Brown vs Warren Debate: Who Won the Mass Senate Debate


On Thursday night, Senator Scott Brown (R) and Professor Elizabeth Warren (D) squared off in the first of four debates at WBZ studios in Boston. It was moderated by WBZ-TV political reporter Jon Keller, whose pedestrian political insights made him a less-than-ideal inquisitor for this highly anticipated occasion. But I digress. 

The debate began with Keller asking about character in U.S. senators. Brown went first and wasted no time directly going after Warren for claiming on her Harvard job application that she was part Cherokee Native American. Warren is (supposedly) part Cherokee, and she said that she had been brought up to believe that to be the case. It was almost as if the two candidates and the moderator (implicitly) agreed to get this bullshit out of the way before moving onto real issues. Nonetheless, the prologue left a sour taste in this observer's mouth. 

Both candidates seemed to spend an equal amount of time on offense and defense. On the economy and jobs, Brown repeatedly insisted that Warren would raise taxes, which is true in so far as she would have allowed the Bush tax cuts to expire for individuals making more than $250,000 annually. Warren slammed Brown for his votes against bills that would've allowed the Bush tax cuts to expire for these wealthier Americans, but keep them for everyone else. She accused Brown of holding the middle class "hostage" in order to secure tax breaks for the rich.

On women's issues, Brown had a difficult time defending his record, especially in light of his co-sponsorship of a measure (the failed Blunt amendment) that would've allowed employers to cite a vague "moral objection" as a reason for refusing to provide contraception coverage on the health care plans they provide to employees. During this segment, Brown declared himself a pro-choice moderate Republican, which is really the only kind of Republican that can win office in this state. Warren has been endorsed by the pro-choice women's group Emily's List. 

On foreign policy, Brown hit Warren for her comment months ago that the U.S. needs a "nuanced" approach when it comes to dealing with Iran, which, truth be told, is more sensible than an Iraq-esque, invade-first-and-ask-questions-later approach. Both candidates pledged strong support for Israel. Brown said the U.S. must not allow Iran to develop a nuclear weapon. Foreign policy will be Brown's strong suit in this race, which is good news for Warren since, barring some unforseen major international development between now and November, her strength is economic issues and consumer protection. She will need to lay out a clear vision on economic policy in subsequent debates. Although Warren hit Brown on protecting subsidies for big oil companies, she surprisingly didn't talk much about Brown's Wall Street backers.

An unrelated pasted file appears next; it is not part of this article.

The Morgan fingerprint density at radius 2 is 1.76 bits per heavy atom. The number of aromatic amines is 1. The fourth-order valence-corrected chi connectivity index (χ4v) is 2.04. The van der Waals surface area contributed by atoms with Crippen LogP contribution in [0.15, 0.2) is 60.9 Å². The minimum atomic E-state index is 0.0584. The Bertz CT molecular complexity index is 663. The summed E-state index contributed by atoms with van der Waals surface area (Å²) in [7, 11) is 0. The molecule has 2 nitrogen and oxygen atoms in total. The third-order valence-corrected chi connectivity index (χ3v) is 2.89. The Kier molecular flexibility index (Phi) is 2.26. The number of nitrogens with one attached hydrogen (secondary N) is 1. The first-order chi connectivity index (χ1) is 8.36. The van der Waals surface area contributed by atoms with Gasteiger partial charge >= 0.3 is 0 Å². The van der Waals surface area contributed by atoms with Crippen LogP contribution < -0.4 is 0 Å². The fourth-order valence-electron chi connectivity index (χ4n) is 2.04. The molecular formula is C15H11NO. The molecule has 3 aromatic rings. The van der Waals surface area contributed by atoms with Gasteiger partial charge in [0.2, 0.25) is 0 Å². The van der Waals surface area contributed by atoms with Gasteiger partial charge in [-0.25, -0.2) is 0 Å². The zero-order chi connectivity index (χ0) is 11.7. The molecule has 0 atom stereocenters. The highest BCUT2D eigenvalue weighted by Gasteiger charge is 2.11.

Thursday's debate came less than 24 hours after the release of a new UMass Lowell/Boston Herald poll indicating that Brown leads Warren among registered Massachusetts voters 50% to 44%, and among likely voters 49% to 45%. The survey snapped a four-poll win streak for Warren, who appeared to be benefiting from her speech at the Democratic National Convention. Successive polls after the convention showed Warren ahead by six, two, four, and five points. Given that the latest poll has a margin of error of 5.3%, the race is nonetheless a statistical dead heat. 

8:15pm: I still don't know what to make of Brown calling Warren the "father" of Occupy Wall Street. Does he know something we don't about Elizabeth Warren? 

8:11pm: One thing Brown may want to work on is taking criticism from opponents without appearing too flustered. Brown has a habit of taking a jab against his record and internalizing it as if it were a personal attack. Of course, this (quasi-)anger may play well with some voters.